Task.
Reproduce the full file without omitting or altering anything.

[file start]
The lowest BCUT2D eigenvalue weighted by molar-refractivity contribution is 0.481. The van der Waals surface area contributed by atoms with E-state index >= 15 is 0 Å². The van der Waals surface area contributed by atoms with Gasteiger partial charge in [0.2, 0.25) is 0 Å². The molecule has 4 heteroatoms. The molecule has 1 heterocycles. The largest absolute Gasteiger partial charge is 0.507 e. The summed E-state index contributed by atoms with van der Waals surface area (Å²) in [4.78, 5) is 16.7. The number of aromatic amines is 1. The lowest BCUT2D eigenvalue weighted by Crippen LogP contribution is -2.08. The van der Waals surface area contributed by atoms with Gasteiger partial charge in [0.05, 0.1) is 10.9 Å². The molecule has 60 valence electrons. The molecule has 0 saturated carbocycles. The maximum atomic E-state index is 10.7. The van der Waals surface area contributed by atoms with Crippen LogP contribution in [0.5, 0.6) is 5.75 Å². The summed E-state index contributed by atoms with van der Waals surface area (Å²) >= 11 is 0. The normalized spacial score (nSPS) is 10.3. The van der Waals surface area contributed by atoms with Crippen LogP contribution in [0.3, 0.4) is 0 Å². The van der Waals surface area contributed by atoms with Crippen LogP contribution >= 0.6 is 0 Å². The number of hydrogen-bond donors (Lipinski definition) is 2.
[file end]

The lowest BCUT2D eigenvalue weighted by molar-refractivity contribution is 0.481. The van der Waals surface area contributed by atoms with E-state index >= 15 is 0 Å². The van der Waals surface area contributed by atoms with Gasteiger partial charge in [0.2, 0.25) is 0 Å². The molecule has 4 heteroatoms. The molecule has 1 heterocycles. The largest absolute Gasteiger partial charge is 0.507 e. The summed E-state index contributed by atoms with van der Waals surface area (Å²) in [4.78, 5) is 16.7. The number of aromatic amines is 1. The lowest BCUT2D eigenvalue weighted by Crippen LogP contribution is -2.08. The van der Waals surface area contributed by atoms with Gasteiger partial charge in [0.05, 0.1) is 10.9 Å². The molecule has 60 valence electrons. The molecule has 0 saturated carbocycles. The maximum atomic E-state index is 10.7. The van der Waals surface area contributed by atoms with Crippen LogP contribution in [0.5, 0.6) is 5.75 Å². The summed E-state index contributed by atoms with van der Waals surface area (Å²) >= 11 is 0. The normalized spacial score (nSPS) is 10.3. The van der Waals surface area contributed by atoms with Crippen LogP contribution in [0.3, 0.4) is 0 Å². The van der Waals surface area contributed by atoms with Crippen LogP contribution >= 0.6 is 0 Å². The number of hydrogen-bond donors (Lipinski definition) is 2.